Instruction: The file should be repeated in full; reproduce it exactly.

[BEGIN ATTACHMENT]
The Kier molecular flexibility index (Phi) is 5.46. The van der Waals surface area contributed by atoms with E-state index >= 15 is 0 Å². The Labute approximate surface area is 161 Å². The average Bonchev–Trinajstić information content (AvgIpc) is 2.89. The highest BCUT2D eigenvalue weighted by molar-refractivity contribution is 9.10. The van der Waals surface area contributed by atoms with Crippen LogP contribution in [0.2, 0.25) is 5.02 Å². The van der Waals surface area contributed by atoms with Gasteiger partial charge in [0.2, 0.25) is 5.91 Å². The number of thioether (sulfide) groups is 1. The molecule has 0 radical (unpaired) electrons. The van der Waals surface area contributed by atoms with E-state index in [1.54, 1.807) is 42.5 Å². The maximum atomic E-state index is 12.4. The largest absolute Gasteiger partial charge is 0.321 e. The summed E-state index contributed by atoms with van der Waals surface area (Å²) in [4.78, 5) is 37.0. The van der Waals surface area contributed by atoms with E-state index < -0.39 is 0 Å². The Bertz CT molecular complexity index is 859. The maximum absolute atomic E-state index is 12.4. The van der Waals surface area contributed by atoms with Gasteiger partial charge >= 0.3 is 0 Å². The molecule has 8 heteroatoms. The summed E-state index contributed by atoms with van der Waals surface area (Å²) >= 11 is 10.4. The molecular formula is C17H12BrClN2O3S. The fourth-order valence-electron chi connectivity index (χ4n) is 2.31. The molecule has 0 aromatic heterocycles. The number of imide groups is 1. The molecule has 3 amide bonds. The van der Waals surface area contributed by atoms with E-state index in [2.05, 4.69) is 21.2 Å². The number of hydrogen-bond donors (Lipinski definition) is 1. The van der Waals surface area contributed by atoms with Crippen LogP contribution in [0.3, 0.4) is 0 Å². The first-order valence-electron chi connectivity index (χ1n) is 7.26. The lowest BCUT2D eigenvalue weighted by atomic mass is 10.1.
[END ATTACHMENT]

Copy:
The Kier molecular flexibility index (Phi) is 5.46. The van der Waals surface area contributed by atoms with E-state index >= 15 is 0 Å². The Labute approximate surface area is 161 Å². The average Bonchev–Trinajstić information content (AvgIpc) is 2.89. The highest BCUT2D eigenvalue weighted by molar-refractivity contribution is 9.10. The van der Waals surface area contributed by atoms with Crippen LogP contribution in [0.2, 0.25) is 5.02 Å². The van der Waals surface area contributed by atoms with Gasteiger partial charge in [0.2, 0.25) is 5.91 Å². The number of thioether (sulfide) groups is 1. The molecule has 0 radical (unpaired) electrons. The van der Waals surface area contributed by atoms with E-state index in [1.54, 1.807) is 42.5 Å². The maximum atomic E-state index is 12.4. The largest absolute Gasteiger partial charge is 0.321 e. The summed E-state index contributed by atoms with van der Waals surface area (Å²) in [4.78, 5) is 37.0. The van der Waals surface area contributed by atoms with E-state index < -0.39 is 0 Å². The Bertz CT molecular complexity index is 859. The maximum absolute atomic E-state index is 12.4. The van der Waals surface area contributed by atoms with Gasteiger partial charge >= 0.3 is 0 Å². The molecule has 8 heteroatoms. The summed E-state index contributed by atoms with van der Waals surface area (Å²) >= 11 is 10.4. The molecular formula is C17H12BrClN2O3S. The fourth-order valence-electron chi connectivity index (χ4n) is 2.31. The molecule has 0 aromatic heterocycles. The number of imide groups is 1. The molecule has 3 amide bonds. The van der Waals surface area contributed by atoms with E-state index in [2.05, 4.69) is 21.2 Å². The number of hydrogen-bond donors (Lipinski definition) is 1. The van der Waals surface area contributed by atoms with Crippen LogP contribution in [0.3, 0.4) is 0 Å². The first-order valence-electron chi connectivity index (χ1n) is 7.26. The lowest BCUT2D eigenvalue weighted by atomic mass is 10.1.